How to do multithreading using the MQX RTOS on the K70?

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How to do multithreading using the MQX RTOS on the K70?

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omkardixit
Contributor III

Hi

I have developed an application in which four tasks are running one by one(thanks to the scheduler!).

Now the customer is asking me to write the same application using multiple threads.

So basically, my dought is, how can we implement multithreading using MQX RTOS??. Is there any example available of the multithreading is done using the MQX RTOS??

Any help will be really appreciated!!

Regards,

Omkar DIxit

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6 Replies

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m4l490n
Contributor V

I definitely agree with @myke_predko MQX is not the best option here. We are using it and it is cumbersome and not that straightforward. Also, If you get stuck then good luck because support is not good.

I would also recommend FreeRTOS. It is very easy to use and there are a lot of resources for learning. Additionally, if you are using MCUXpresso, the very examples NXP includes are based on FreeRTOS and you can jumpstart from there.

And if you get stuck with FreeRTOS you can ask anywhere, not only NXP forum and you'll get an answer and help much faster. Whereas with MXQ you are stuck with the little help you can get only here in the NXP forum.

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danielchen
NXP TechSupport
NXP TechSupport

Currently the recommended RTOS from NXP side is FreeRTOS. MQX RTOS is a third party OS from Embedded Access.  http://embedded-access.com/

 

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danielchen
NXP TechSupport
NXP TechSupport

Hi Omkar DIxit:

The default MQX scheduling policy is FIFO, with FIFO scheduling, the tasks runs next is the highest-priority tasks that has been waiting the longest time.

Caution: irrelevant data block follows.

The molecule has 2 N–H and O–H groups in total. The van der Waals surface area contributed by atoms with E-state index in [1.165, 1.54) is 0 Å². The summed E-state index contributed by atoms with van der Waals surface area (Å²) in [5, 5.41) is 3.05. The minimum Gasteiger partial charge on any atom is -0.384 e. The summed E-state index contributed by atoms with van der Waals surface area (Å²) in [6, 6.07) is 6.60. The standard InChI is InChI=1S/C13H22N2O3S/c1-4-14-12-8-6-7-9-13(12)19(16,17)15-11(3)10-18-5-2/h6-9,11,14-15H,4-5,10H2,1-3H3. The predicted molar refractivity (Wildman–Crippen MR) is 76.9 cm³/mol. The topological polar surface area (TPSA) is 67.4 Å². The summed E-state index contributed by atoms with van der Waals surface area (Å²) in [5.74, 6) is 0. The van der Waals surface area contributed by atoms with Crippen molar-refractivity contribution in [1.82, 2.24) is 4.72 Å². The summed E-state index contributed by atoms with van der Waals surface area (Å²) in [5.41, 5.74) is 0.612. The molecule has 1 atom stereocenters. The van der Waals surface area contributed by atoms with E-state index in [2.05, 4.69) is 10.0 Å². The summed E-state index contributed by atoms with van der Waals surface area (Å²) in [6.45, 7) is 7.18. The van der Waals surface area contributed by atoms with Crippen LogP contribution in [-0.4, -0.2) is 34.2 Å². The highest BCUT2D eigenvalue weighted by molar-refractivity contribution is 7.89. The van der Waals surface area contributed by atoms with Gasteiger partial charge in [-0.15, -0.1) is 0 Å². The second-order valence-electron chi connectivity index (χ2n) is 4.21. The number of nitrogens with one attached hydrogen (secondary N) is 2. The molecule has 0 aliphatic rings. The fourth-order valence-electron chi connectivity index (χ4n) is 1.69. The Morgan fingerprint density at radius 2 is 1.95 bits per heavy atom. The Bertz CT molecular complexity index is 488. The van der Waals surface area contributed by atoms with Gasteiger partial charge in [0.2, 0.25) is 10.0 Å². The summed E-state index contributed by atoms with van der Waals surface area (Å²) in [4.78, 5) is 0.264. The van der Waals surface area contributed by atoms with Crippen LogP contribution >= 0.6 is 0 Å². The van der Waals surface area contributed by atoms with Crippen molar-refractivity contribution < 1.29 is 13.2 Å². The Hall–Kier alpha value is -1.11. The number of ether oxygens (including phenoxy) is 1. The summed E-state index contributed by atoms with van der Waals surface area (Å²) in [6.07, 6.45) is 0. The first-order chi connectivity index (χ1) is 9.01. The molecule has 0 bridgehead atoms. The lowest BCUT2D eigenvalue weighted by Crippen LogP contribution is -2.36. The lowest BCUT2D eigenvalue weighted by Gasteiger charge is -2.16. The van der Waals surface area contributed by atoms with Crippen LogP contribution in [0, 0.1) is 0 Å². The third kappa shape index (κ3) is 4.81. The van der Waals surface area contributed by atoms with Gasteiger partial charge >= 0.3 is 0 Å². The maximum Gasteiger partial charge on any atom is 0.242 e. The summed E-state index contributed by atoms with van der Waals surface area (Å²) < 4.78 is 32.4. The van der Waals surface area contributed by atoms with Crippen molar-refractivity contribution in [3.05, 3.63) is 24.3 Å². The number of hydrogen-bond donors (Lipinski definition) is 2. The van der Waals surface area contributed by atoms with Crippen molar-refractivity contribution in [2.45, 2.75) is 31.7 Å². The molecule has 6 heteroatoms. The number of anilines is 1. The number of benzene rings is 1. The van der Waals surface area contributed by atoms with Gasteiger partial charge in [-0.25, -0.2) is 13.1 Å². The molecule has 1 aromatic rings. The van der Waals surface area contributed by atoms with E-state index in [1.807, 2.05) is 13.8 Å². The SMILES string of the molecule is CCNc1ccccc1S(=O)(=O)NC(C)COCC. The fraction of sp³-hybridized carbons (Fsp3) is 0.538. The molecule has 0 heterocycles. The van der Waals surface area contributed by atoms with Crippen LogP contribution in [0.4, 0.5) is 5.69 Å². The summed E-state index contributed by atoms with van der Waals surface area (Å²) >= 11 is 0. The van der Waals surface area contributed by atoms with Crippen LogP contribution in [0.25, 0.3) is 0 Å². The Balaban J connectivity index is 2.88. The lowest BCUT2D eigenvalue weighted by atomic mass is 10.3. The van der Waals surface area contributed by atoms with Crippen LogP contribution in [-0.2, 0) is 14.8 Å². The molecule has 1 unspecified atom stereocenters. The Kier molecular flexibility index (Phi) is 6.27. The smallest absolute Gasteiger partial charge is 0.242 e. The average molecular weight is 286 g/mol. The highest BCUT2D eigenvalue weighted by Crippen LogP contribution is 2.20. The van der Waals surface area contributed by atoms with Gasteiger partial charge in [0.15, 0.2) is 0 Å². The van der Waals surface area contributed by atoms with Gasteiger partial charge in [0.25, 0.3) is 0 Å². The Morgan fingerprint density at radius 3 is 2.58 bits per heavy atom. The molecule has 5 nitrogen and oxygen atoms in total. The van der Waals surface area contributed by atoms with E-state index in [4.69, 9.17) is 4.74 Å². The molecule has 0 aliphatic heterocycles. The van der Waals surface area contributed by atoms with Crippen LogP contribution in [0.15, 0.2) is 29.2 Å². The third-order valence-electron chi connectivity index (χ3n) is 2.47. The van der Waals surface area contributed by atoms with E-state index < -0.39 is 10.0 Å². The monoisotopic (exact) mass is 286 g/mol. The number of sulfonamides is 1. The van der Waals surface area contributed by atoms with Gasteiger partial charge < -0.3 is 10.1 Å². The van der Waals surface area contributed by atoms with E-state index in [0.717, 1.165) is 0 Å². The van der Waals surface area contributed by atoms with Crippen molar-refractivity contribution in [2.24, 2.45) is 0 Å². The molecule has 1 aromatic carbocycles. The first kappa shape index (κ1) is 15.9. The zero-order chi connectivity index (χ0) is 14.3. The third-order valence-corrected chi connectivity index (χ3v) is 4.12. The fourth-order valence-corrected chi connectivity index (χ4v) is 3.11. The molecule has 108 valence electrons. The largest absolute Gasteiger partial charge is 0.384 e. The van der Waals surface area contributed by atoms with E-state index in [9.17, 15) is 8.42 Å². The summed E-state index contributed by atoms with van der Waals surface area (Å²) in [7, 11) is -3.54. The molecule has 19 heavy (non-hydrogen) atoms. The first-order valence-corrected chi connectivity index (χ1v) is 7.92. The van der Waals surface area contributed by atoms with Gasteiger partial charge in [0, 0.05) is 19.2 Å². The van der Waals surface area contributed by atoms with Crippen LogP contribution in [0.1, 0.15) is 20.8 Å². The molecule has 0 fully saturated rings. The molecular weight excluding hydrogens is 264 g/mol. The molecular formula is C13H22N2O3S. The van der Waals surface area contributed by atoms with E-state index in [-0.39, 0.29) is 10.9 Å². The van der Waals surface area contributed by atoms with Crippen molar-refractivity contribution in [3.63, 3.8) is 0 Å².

Maybe the multi-threading you mentioned the Roubin robin , with  Round Robin scheduling, tasks of the same priority can share the processor in a time-equitable manner.

you need to set the MQX_TIME_SLICE_TASK attribute in the task's template.

The task's time slice is determined by the value of the template's DEFAULT_TIME_SLICE.

 

Regards

Daniel

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myke_predko
Senior Contributor III

@omkardixit 

Can I ask why you're looking at MQX?  It is a fine RTOS (that I used in a fairly major product) but there are licensing costs associated with it which may be an okay thing but what I find is that when a company starts doing that, support becomes something you have to pay for as the company wants to consult on application development.  You can get more information here: Embedded Access 

Would you consider FreeRTOS?  Examples are available for the K70 as part of the SDK and there's a lot more support available as well as there are no licensing costs.  

I'm sure @mjbcswitzerland would introduce you to utasker and give you a helping hand to start off.  It's licenced software, but has great support.  

Based on your questions, I think you're looking a tough learning curve and you should consider how you are going to get help to get started as well as get help for architecting your application.